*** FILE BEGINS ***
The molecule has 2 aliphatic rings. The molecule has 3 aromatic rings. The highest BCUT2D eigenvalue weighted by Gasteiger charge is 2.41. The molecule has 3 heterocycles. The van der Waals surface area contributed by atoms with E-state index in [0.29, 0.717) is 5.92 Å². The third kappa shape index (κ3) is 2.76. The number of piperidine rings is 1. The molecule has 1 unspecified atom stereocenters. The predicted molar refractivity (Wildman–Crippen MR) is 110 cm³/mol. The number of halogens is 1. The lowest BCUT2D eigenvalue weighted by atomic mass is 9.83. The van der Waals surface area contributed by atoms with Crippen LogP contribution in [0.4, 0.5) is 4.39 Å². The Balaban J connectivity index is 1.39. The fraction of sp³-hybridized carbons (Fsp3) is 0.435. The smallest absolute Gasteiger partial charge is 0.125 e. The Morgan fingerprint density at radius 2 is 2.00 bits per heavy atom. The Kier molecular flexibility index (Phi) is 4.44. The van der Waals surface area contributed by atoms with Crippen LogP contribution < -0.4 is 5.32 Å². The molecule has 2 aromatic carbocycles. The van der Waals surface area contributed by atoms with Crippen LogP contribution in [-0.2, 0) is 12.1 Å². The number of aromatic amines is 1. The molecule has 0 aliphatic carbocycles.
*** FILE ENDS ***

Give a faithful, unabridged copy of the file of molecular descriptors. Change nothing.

The molecule has 2 aliphatic rings. The molecule has 3 aromatic rings. The highest BCUT2D eigenvalue weighted by Gasteiger charge is 2.41. The molecule has 3 heterocycles. The van der Waals surface area contributed by atoms with E-state index in [0.29, 0.717) is 5.92 Å². The third kappa shape index (κ3) is 2.76. The number of piperidine rings is 1. The molecule has 1 unspecified atom stereocenters. The predicted molar refractivity (Wildman–Crippen MR) is 110 cm³/mol. The number of halogens is 1. The lowest BCUT2D eigenvalue weighted by atomic mass is 9.83. The van der Waals surface area contributed by atoms with Crippen LogP contribution in [0.4, 0.5) is 4.39 Å². The Balaban J connectivity index is 1.39. The fraction of sp³-hybridized carbons (Fsp3) is 0.435. The smallest absolute Gasteiger partial charge is 0.125 e. The Morgan fingerprint density at radius 2 is 2.00 bits per heavy atom. The Kier molecular flexibility index (Phi) is 4.44. The van der Waals surface area contributed by atoms with Crippen LogP contribution < -0.4 is 5.32 Å². The molecule has 2 aromatic carbocycles. The van der Waals surface area contributed by atoms with Crippen LogP contribution in [-0.2, 0) is 12.1 Å². The number of aromatic amines is 1. The molecule has 0 aliphatic carbocycles.